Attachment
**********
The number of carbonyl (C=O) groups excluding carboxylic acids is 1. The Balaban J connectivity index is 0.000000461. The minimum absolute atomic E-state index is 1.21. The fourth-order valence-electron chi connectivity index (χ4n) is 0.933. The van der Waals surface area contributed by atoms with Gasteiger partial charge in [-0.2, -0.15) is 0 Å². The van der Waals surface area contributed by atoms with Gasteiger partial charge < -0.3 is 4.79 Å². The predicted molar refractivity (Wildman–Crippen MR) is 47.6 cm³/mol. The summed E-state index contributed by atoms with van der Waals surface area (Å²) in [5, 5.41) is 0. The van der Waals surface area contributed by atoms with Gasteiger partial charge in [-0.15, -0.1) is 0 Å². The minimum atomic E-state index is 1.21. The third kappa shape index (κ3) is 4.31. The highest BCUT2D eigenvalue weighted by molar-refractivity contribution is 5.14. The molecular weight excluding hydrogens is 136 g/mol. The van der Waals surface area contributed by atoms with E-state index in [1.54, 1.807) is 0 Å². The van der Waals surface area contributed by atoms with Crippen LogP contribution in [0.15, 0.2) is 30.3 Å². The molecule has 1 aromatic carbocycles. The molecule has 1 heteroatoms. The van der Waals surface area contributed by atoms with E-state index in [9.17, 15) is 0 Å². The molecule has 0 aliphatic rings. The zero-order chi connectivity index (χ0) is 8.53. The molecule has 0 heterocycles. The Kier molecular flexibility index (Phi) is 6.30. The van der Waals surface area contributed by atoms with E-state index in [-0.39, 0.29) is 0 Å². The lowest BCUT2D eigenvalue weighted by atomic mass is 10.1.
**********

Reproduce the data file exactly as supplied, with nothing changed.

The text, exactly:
The number of carbonyl (C=O) groups excluding carboxylic acids is 1. The Balaban J connectivity index is 0.000000461. The minimum absolute atomic E-state index is 1.21. The fourth-order valence-electron chi connectivity index (χ4n) is 0.933. The van der Waals surface area contributed by atoms with Gasteiger partial charge in [-0.2, -0.15) is 0 Å². The van der Waals surface area contributed by atoms with Gasteiger partial charge < -0.3 is 4.79 Å². The predicted molar refractivity (Wildman–Crippen MR) is 47.6 cm³/mol. The summed E-state index contributed by atoms with van der Waals surface area (Å²) in [5, 5.41) is 0. The van der Waals surface area contributed by atoms with Gasteiger partial charge in [-0.15, -0.1) is 0 Å². The minimum atomic E-state index is 1.21. The third kappa shape index (κ3) is 4.31. The highest BCUT2D eigenvalue weighted by molar-refractivity contribution is 5.14. The molecular weight excluding hydrogens is 136 g/mol. The van der Waals surface area contributed by atoms with E-state index in [1.54, 1.807) is 0 Å². The van der Waals surface area contributed by atoms with Crippen LogP contribution in [0.15, 0.2) is 30.3 Å². The molecule has 1 aromatic carbocycles. The molecule has 1 heteroatoms. The van der Waals surface area contributed by atoms with E-state index in [9.17, 15) is 0 Å². The molecule has 0 aliphatic rings. The zero-order chi connectivity index (χ0) is 8.53. The molecule has 0 heterocycles. The Kier molecular flexibility index (Phi) is 6.30. The van der Waals surface area contributed by atoms with E-state index in [-0.39, 0.29) is 0 Å². The lowest BCUT2D eigenvalue weighted by atomic mass is 10.1.